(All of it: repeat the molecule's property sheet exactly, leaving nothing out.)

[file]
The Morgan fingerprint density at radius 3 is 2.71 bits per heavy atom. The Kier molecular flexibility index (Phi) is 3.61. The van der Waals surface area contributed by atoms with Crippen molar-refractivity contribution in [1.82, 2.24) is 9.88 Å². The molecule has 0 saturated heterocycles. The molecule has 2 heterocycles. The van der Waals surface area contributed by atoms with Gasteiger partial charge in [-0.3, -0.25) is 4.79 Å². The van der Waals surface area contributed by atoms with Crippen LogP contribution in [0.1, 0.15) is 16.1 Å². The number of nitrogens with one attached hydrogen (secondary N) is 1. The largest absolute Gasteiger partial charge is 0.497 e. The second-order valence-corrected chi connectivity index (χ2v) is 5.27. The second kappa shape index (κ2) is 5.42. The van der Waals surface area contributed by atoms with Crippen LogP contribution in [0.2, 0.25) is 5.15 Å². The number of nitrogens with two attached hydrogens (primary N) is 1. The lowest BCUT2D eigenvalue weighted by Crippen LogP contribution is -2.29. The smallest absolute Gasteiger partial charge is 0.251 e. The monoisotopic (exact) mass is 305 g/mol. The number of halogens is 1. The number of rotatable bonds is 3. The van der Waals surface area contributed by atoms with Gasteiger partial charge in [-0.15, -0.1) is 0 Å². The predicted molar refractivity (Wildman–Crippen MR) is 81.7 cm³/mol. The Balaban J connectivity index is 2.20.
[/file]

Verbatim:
The Morgan fingerprint density at radius 3 is 2.71 bits per heavy atom. The Kier molecular flexibility index (Phi) is 3.61. The van der Waals surface area contributed by atoms with Crippen molar-refractivity contribution in [1.82, 2.24) is 9.88 Å². The molecule has 0 saturated heterocycles. The molecule has 2 heterocycles. The van der Waals surface area contributed by atoms with Gasteiger partial charge in [-0.3, -0.25) is 4.79 Å². The van der Waals surface area contributed by atoms with Crippen LogP contribution in [0.1, 0.15) is 16.1 Å². The number of nitrogens with one attached hydrogen (secondary N) is 1. The largest absolute Gasteiger partial charge is 0.497 e. The second-order valence-corrected chi connectivity index (χ2v) is 5.27. The second kappa shape index (κ2) is 5.42. The van der Waals surface area contributed by atoms with Crippen LogP contribution in [0.2, 0.25) is 5.15 Å². The number of nitrogens with two attached hydrogens (primary N) is 1. The lowest BCUT2D eigenvalue weighted by Crippen LogP contribution is -2.29. The smallest absolute Gasteiger partial charge is 0.251 e. The monoisotopic (exact) mass is 305 g/mol. The number of halogens is 1. The number of rotatable bonds is 3. The van der Waals surface area contributed by atoms with Gasteiger partial charge in [-0.15, -0.1) is 0 Å². The predicted molar refractivity (Wildman–Crippen MR) is 81.7 cm³/mol. The Balaban J connectivity index is 2.20.